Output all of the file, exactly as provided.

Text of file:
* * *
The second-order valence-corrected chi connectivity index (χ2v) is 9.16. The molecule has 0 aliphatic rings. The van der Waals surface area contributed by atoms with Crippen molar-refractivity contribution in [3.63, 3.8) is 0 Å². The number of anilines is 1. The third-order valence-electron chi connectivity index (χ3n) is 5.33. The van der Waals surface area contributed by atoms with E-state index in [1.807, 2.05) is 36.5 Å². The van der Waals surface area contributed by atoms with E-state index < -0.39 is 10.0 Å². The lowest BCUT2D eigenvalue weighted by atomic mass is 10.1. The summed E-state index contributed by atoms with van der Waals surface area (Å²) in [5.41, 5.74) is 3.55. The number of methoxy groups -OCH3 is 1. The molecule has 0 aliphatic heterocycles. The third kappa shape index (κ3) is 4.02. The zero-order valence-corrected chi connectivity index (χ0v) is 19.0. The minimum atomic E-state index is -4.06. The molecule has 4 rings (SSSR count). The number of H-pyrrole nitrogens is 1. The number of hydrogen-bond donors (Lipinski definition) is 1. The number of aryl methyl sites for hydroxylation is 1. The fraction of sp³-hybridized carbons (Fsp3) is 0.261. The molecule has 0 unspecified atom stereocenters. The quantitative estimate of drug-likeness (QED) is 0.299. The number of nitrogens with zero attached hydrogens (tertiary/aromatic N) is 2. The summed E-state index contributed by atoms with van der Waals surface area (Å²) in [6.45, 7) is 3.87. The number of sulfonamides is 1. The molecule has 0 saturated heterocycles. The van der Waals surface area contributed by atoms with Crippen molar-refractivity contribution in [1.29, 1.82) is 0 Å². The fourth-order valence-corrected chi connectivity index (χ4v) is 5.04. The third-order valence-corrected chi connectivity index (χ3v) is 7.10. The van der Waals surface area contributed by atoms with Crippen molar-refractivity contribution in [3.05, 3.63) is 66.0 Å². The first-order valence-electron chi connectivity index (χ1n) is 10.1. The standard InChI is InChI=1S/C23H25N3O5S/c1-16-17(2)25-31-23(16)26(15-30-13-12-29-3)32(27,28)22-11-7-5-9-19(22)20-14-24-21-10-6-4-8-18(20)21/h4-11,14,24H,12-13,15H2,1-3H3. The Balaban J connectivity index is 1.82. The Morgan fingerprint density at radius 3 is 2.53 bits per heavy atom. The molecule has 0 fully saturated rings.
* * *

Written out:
The second-order valence-corrected chi connectivity index (χ2v) is 9.16. The molecule has 0 aliphatic rings. The van der Waals surface area contributed by atoms with Crippen molar-refractivity contribution in [3.63, 3.8) is 0 Å². The number of anilines is 1. The third-order valence-electron chi connectivity index (χ3n) is 5.33. The van der Waals surface area contributed by atoms with E-state index in [1.807, 2.05) is 36.5 Å². The van der Waals surface area contributed by atoms with E-state index < -0.39 is 10.0 Å². The lowest BCUT2D eigenvalue weighted by atomic mass is 10.1. The summed E-state index contributed by atoms with van der Waals surface area (Å²) in [5.41, 5.74) is 3.55. The number of methoxy groups -OCH3 is 1. The molecule has 0 aliphatic heterocycles. The third kappa shape index (κ3) is 4.02. The zero-order valence-corrected chi connectivity index (χ0v) is 19.0. The minimum atomic E-state index is -4.06. The molecule has 4 rings (SSSR count). The number of H-pyrrole nitrogens is 1. The number of hydrogen-bond donors (Lipinski definition) is 1. The number of aryl methyl sites for hydroxylation is 1. The fraction of sp³-hybridized carbons (Fsp3) is 0.261. The molecule has 0 unspecified atom stereocenters. The quantitative estimate of drug-likeness (QED) is 0.299. The number of nitrogens with zero attached hydrogens (tertiary/aromatic N) is 2. The summed E-state index contributed by atoms with van der Waals surface area (Å²) in [6.45, 7) is 3.87. The number of sulfonamides is 1. The molecule has 0 saturated heterocycles. The van der Waals surface area contributed by atoms with Crippen molar-refractivity contribution in [1.29, 1.82) is 0 Å². The fourth-order valence-corrected chi connectivity index (χ4v) is 5.04. The third-order valence-corrected chi connectivity index (χ3v) is 7.10. The van der Waals surface area contributed by atoms with Crippen molar-refractivity contribution in [3.05, 3.63) is 66.0 Å². The first-order valence-electron chi connectivity index (χ1n) is 10.1. The standard InChI is InChI=1S/C23H25N3O5S/c1-16-17(2)25-31-23(16)26(15-30-13-12-29-3)32(27,28)22-11-7-5-9-19(22)20-14-24-21-10-6-4-8-18(20)21/h4-11,14,24H,12-13,15H2,1-3H3. The Balaban J connectivity index is 1.82. The Morgan fingerprint density at radius 3 is 2.53 bits per heavy atom. The molecule has 0 fully saturated rings.